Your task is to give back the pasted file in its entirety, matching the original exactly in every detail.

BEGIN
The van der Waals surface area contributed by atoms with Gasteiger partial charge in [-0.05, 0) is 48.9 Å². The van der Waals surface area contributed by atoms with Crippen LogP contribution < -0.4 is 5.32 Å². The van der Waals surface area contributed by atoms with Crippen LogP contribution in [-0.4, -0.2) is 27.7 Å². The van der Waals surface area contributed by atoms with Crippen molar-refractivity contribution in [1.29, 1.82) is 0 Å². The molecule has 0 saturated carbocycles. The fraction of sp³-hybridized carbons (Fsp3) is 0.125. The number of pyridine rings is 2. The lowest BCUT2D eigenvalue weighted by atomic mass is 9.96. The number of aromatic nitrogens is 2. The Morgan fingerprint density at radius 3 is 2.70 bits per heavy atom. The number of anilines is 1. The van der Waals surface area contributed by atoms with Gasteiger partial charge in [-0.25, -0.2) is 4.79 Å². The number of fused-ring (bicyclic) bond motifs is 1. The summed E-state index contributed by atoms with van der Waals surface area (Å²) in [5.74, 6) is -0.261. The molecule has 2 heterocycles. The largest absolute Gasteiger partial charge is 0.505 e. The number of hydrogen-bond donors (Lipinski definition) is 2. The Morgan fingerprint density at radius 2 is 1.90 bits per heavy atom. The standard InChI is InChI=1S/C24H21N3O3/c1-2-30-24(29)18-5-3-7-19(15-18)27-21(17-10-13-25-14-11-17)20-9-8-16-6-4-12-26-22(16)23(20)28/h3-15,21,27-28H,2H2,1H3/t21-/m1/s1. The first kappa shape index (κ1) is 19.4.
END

The van der Waals surface area contributed by atoms with Gasteiger partial charge in [-0.05, 0) is 48.9 Å². The van der Waals surface area contributed by atoms with Crippen LogP contribution < -0.4 is 5.32 Å². The van der Waals surface area contributed by atoms with Crippen LogP contribution in [-0.4, -0.2) is 27.7 Å². The van der Waals surface area contributed by atoms with Crippen molar-refractivity contribution in [1.29, 1.82) is 0 Å². The molecule has 0 saturated carbocycles. The fraction of sp³-hybridized carbons (Fsp3) is 0.125. The number of pyridine rings is 2. The lowest BCUT2D eigenvalue weighted by atomic mass is 9.96. The number of aromatic nitrogens is 2. The Morgan fingerprint density at radius 3 is 2.70 bits per heavy atom. The number of anilines is 1. The van der Waals surface area contributed by atoms with Gasteiger partial charge in [-0.25, -0.2) is 4.79 Å². The number of fused-ring (bicyclic) bond motifs is 1. The summed E-state index contributed by atoms with van der Waals surface area (Å²) in [5.74, 6) is -0.261. The molecule has 2 heterocycles. The largest absolute Gasteiger partial charge is 0.505 e. The number of hydrogen-bond donors (Lipinski definition) is 2. The Morgan fingerprint density at radius 2 is 1.90 bits per heavy atom. The standard InChI is InChI=1S/C24H21N3O3/c1-2-30-24(29)18-5-3-7-19(15-18)27-21(17-10-13-25-14-11-17)20-9-8-16-6-4-12-26-22(16)23(20)28/h3-15,21,27-28H,2H2,1H3/t21-/m1/s1. The first kappa shape index (κ1) is 19.4.